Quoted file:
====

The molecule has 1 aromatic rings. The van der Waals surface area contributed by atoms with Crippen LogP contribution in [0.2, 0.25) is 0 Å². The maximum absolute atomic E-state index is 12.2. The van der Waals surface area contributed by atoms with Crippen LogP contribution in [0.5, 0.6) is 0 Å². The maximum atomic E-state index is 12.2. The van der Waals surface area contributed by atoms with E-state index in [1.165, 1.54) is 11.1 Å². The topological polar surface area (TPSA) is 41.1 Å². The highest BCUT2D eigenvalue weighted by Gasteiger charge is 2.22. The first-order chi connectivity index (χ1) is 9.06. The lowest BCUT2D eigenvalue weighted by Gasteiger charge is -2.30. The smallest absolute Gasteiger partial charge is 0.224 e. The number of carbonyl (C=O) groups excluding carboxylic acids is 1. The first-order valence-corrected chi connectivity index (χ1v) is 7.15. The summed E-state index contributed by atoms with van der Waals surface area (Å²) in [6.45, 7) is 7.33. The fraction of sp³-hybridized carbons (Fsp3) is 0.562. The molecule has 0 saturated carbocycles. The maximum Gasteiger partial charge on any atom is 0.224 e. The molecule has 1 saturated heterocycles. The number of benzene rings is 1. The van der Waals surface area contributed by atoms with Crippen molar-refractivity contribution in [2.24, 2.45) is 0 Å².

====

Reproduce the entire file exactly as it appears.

The molecule has 1 aromatic rings. The van der Waals surface area contributed by atoms with Crippen LogP contribution in [0.2, 0.25) is 0 Å². The maximum absolute atomic E-state index is 12.2. The van der Waals surface area contributed by atoms with Crippen LogP contribution in [0.5, 0.6) is 0 Å². The maximum atomic E-state index is 12.2. The van der Waals surface area contributed by atoms with E-state index in [1.165, 1.54) is 11.1 Å². The topological polar surface area (TPSA) is 41.1 Å². The highest BCUT2D eigenvalue weighted by Gasteiger charge is 2.22. The first-order chi connectivity index (χ1) is 9.06. The lowest BCUT2D eigenvalue weighted by Gasteiger charge is -2.30. The smallest absolute Gasteiger partial charge is 0.224 e. The number of carbonyl (C=O) groups excluding carboxylic acids is 1. The first-order valence-corrected chi connectivity index (χ1v) is 7.15. The summed E-state index contributed by atoms with van der Waals surface area (Å²) in [6.45, 7) is 7.33. The fraction of sp³-hybridized carbons (Fsp3) is 0.562. The molecule has 0 saturated carbocycles. The maximum Gasteiger partial charge on any atom is 0.224 e. The molecule has 1 saturated heterocycles. The number of benzene rings is 1. The van der Waals surface area contributed by atoms with Crippen molar-refractivity contribution in [2.24, 2.45) is 0 Å².